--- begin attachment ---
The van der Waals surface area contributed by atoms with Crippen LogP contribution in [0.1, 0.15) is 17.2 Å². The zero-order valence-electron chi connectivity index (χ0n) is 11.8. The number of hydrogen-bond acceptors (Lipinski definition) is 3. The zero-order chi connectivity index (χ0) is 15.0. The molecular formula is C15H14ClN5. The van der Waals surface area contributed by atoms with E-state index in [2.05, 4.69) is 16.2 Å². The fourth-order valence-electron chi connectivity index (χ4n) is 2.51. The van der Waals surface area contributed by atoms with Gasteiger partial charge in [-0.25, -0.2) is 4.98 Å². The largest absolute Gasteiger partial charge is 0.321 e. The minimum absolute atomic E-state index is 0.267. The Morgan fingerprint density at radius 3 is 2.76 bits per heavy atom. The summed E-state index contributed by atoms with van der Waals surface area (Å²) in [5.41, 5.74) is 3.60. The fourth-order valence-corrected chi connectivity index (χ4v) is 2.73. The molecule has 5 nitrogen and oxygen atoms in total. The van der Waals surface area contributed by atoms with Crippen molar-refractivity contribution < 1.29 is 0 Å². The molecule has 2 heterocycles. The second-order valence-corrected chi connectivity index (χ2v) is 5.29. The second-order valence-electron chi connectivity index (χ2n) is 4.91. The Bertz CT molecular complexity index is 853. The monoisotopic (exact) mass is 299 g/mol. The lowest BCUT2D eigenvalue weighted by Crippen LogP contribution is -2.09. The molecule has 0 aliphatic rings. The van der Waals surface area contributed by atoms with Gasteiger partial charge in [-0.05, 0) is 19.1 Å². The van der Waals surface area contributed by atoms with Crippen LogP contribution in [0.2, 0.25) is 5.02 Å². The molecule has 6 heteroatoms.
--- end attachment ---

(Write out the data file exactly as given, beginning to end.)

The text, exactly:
The van der Waals surface area contributed by atoms with Crippen LogP contribution in [0.1, 0.15) is 17.2 Å². The zero-order valence-electron chi connectivity index (χ0n) is 11.8. The number of hydrogen-bond acceptors (Lipinski definition) is 3. The zero-order chi connectivity index (χ0) is 15.0. The molecular formula is C15H14ClN5. The van der Waals surface area contributed by atoms with E-state index in [2.05, 4.69) is 16.2 Å². The fourth-order valence-electron chi connectivity index (χ4n) is 2.51. The van der Waals surface area contributed by atoms with Gasteiger partial charge in [-0.25, -0.2) is 4.98 Å². The largest absolute Gasteiger partial charge is 0.321 e. The minimum absolute atomic E-state index is 0.267. The Morgan fingerprint density at radius 3 is 2.76 bits per heavy atom. The summed E-state index contributed by atoms with van der Waals surface area (Å²) in [5.41, 5.74) is 3.60. The fourth-order valence-corrected chi connectivity index (χ4v) is 2.73. The molecule has 5 nitrogen and oxygen atoms in total. The van der Waals surface area contributed by atoms with Crippen molar-refractivity contribution < 1.29 is 0 Å². The molecule has 2 heterocycles. The second-order valence-corrected chi connectivity index (χ2v) is 5.29. The second-order valence-electron chi connectivity index (χ2n) is 4.91. The Bertz CT molecular complexity index is 853. The monoisotopic (exact) mass is 299 g/mol. The lowest BCUT2D eigenvalue weighted by Crippen LogP contribution is -2.09. The molecule has 0 aliphatic rings. The van der Waals surface area contributed by atoms with Gasteiger partial charge in [-0.05, 0) is 19.1 Å². The van der Waals surface area contributed by atoms with Crippen LogP contribution in [0.2, 0.25) is 5.02 Å². The molecule has 6 heteroatoms.